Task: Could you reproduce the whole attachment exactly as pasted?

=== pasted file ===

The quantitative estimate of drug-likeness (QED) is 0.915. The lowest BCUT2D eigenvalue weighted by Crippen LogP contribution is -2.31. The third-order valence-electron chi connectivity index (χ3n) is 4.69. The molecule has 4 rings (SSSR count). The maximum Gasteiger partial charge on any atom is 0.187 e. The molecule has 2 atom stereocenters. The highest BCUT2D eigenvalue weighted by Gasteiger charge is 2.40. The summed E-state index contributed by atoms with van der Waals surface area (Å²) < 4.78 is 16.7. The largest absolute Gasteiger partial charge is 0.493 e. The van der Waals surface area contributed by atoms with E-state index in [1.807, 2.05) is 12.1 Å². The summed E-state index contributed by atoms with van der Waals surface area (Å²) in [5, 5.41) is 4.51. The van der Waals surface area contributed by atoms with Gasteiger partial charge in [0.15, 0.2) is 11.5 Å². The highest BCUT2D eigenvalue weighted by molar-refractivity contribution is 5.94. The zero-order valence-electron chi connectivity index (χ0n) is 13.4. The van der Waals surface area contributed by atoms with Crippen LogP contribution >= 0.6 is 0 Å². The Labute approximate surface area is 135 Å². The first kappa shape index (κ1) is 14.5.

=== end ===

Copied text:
The quantitative estimate of drug-likeness (QED) is 0.915. The lowest BCUT2D eigenvalue weighted by Crippen LogP contribution is -2.31. The third-order valence-electron chi connectivity index (χ3n) is 4.69. The molecule has 4 rings (SSSR count). The maximum Gasteiger partial charge on any atom is 0.187 e. The molecule has 2 atom stereocenters. The highest BCUT2D eigenvalue weighted by Gasteiger charge is 2.40. The summed E-state index contributed by atoms with van der Waals surface area (Å²) < 4.78 is 16.7. The largest absolute Gasteiger partial charge is 0.493 e. The van der Waals surface area contributed by atoms with E-state index in [1.807, 2.05) is 12.1 Å². The summed E-state index contributed by atoms with van der Waals surface area (Å²) in [5, 5.41) is 4.51. The van der Waals surface area contributed by atoms with Gasteiger partial charge in [0.15, 0.2) is 11.5 Å². The highest BCUT2D eigenvalue weighted by molar-refractivity contribution is 5.94. The zero-order valence-electron chi connectivity index (χ0n) is 13.4. The van der Waals surface area contributed by atoms with Crippen LogP contribution >= 0.6 is 0 Å². The Labute approximate surface area is 135 Å². The first kappa shape index (κ1) is 14.5.